By Gerald Heneghan
Council tax rises are set to hit millions of low-income households as a result of benefit reforms.
The Resolution Foundation think tank has today (January 31st) published a new report, showing that three-quarters of local authorities will demand further payments from poor families, passing on a ten per cent cut in benefit funding.
Gavin Kelly, chief executive of the organisation, warned that many low-income households are already living close to the edge.
“Very few of those currently exempt from paying the full rate of council tax are expecting a large new bill to drop onto their doormat this spring. When it does they are going to find it hard to cope,” he said.
The No Clear Benefit report indicated that councils are enacting a range of measures, from charging an extra 20 per cent of the full bill to including child benefit in family income calculations.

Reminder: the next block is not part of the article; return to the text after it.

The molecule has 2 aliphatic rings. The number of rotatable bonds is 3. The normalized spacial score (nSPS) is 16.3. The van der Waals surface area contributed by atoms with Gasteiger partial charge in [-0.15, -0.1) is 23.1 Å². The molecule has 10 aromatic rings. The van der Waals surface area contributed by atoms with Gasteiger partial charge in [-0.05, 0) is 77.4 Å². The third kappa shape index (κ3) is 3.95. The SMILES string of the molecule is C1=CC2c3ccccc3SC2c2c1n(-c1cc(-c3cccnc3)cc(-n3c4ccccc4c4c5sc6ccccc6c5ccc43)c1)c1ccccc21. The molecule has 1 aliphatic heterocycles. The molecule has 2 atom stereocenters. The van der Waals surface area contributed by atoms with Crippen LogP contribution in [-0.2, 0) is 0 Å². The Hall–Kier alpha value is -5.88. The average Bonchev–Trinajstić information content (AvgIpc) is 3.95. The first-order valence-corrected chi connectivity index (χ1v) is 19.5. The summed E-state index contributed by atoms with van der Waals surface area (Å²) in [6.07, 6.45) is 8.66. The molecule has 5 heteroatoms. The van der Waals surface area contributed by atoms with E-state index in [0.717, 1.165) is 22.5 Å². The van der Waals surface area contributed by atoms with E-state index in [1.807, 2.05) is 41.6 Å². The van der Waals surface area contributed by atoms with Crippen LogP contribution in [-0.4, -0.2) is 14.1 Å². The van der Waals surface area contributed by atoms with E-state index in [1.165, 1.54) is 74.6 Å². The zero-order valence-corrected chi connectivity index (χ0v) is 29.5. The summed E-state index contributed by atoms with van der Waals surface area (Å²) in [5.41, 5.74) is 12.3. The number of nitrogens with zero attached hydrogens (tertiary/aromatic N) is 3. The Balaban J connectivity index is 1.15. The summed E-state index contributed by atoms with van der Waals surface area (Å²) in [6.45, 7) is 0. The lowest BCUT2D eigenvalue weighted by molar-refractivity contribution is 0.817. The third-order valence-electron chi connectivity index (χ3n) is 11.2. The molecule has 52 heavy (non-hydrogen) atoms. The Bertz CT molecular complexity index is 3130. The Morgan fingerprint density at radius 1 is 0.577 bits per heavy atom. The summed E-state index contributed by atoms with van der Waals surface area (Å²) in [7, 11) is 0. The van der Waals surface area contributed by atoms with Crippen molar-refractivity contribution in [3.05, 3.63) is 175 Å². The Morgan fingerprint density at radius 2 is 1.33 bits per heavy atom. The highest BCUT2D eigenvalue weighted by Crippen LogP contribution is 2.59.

Commenting on the reforms, Matthew Pennycook, author of the study, warned of “major implications” for universal credit in the UK.
“[This] is supposed to be all about simplifying welfare and giving people a stronger incentive to work. These changes undermine both goals. There will now be a highly complex and confusing patchwork of local support,” he said.
Resolution Foundation stated that the growing charges would bolster bills for both workless households and those with at least one person in work that currently qualify for benefit support.
It went on to warn that chasing previously-exempt people for non-payment in court could potentially outweigh the revenue being generated by councils in this way.
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